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Florida's foreclosure crisis lingers on.. Florida homeowners continue to lose their homes despite the fraud that lenders have perpetrated. Robo-signing is real. Fraud in the documents is everywhere. A mortgage and note is a contract for debt. If the debt was misrepresented from the outset, a homeowner in foreclosure may be able to have the foreclosure dismissed. But, its a long shot. Foreclosure plaintiffs (the lenders) are as reluctant as ever to prove their claims, and often fail to provide requested documents during discovery.
Mortgage modifications are working better than they were two years ago. Lenders seem more efficient and willing to actually modify mortgages to something the homeowner can afford. It also may be that the lenders are happy to modify the loan to bury the old robo-signed paperwork.
For obvious reasons, many homeowners in foreclosure cannot afford an attorney. If the homeowner had the money for an attorney, they wouldn't be in foreclosure to begin with. So many homeowners quickly become pro se litigants and all too often are quickly out played by the foreclosure attorneys.
Many pro se litigants are confused by the purpose of a case management conference and mistakenly believe they are going to mediation. The purpose of a case management conference is to dispose of secondary issues, make a settlement if possible, and to make sure the case is on track.
Rule 1.200, Florida Rules of Civil Procedure
(1) schedule or reschedule the service of motions, pleadings, and other papers;
(2) set or reset the time of trials, subject to rule 1.440(c);
(3) coordinate the progress of the action if complex litigation factors contained in rule 1.201(a) (2)(A)-(a)(2)(H) are present;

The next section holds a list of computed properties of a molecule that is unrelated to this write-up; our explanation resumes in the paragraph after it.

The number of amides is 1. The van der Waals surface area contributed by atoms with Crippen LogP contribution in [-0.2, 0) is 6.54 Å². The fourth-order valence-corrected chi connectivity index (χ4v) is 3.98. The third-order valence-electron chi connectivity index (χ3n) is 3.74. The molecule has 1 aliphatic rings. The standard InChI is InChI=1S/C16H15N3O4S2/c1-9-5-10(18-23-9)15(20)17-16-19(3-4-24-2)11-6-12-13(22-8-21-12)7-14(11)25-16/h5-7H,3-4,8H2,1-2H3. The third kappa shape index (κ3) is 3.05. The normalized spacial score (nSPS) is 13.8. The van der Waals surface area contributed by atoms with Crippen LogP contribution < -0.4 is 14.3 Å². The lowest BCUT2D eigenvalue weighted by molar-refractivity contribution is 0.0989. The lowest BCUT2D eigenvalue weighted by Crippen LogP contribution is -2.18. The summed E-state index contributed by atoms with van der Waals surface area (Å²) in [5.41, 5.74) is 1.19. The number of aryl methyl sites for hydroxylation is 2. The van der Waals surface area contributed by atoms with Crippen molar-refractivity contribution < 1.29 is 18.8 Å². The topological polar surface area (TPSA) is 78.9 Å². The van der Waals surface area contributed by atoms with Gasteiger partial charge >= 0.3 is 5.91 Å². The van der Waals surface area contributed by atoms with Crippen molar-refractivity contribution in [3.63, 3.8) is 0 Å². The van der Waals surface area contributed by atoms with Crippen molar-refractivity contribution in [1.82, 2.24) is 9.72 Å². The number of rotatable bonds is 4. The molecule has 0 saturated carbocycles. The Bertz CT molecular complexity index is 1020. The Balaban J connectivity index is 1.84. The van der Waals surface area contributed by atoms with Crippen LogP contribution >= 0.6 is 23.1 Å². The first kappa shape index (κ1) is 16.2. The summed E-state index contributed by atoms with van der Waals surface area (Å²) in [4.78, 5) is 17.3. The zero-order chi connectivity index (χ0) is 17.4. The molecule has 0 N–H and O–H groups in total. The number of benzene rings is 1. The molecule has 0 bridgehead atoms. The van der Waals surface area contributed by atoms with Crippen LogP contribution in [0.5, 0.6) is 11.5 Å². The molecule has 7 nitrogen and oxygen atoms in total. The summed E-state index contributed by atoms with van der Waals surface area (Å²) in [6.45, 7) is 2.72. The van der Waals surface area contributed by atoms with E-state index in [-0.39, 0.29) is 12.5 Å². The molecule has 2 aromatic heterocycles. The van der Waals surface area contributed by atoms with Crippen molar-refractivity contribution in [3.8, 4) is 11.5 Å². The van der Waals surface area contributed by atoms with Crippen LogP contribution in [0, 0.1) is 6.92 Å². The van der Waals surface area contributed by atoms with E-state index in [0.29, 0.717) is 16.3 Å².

(4) limit, schedule, order, or expedite discovery;
(5) schedule disclosure of expert witnesses and the discovery of facts known and opinions held by such experts;
(6) schedule or hear motions in limine;
(7) pursue the possibilities of settlement;
(8) require filing of preliminary stipulations if issues can be narrowed;
(9) consider referring issues to a magistrate for findings of fact; and
(10) schedule other conferences or determine other matters that may aid in the disposition of the action.
If you are going it alone as a pro se litigant, read and research. Prepare for a case management conference - don't go into the courtroom blind and empty handed.
If you receive a Motion for Summary Judgment in your case -- react to it. First, you need to fully understand exactly what a summary judgment is. Summary judgment is game over. A motion for summary judgment says to the court that there are no arguments here and it is time for the judge to rule. Often, there are many issues remaining in dispute, such as all of those affirmative defenses you raised in your answer; or perhaps the other party completely ignored your discovery requests.
A Verified Affidavit in Opposition to Plaintiff's Motion for Summary Judgment must be filed before the hearing for summary judgment.
“Under the Florida state court procedure, the existence of any competent evidence creating an issue of fact, however credible or incredible, substantial or trivial, stops the inquiry and precludes summary judgment, so long as the “slightest doubt” is raised” West’s Florida Practice Series, 4 Fla. Prac., Civil Procedure R. 1.510(2008-2009 ed.) A “material fact,” for summary judgment purposes, is a fact that is essential to the resolution of the legal questions raised in the case.
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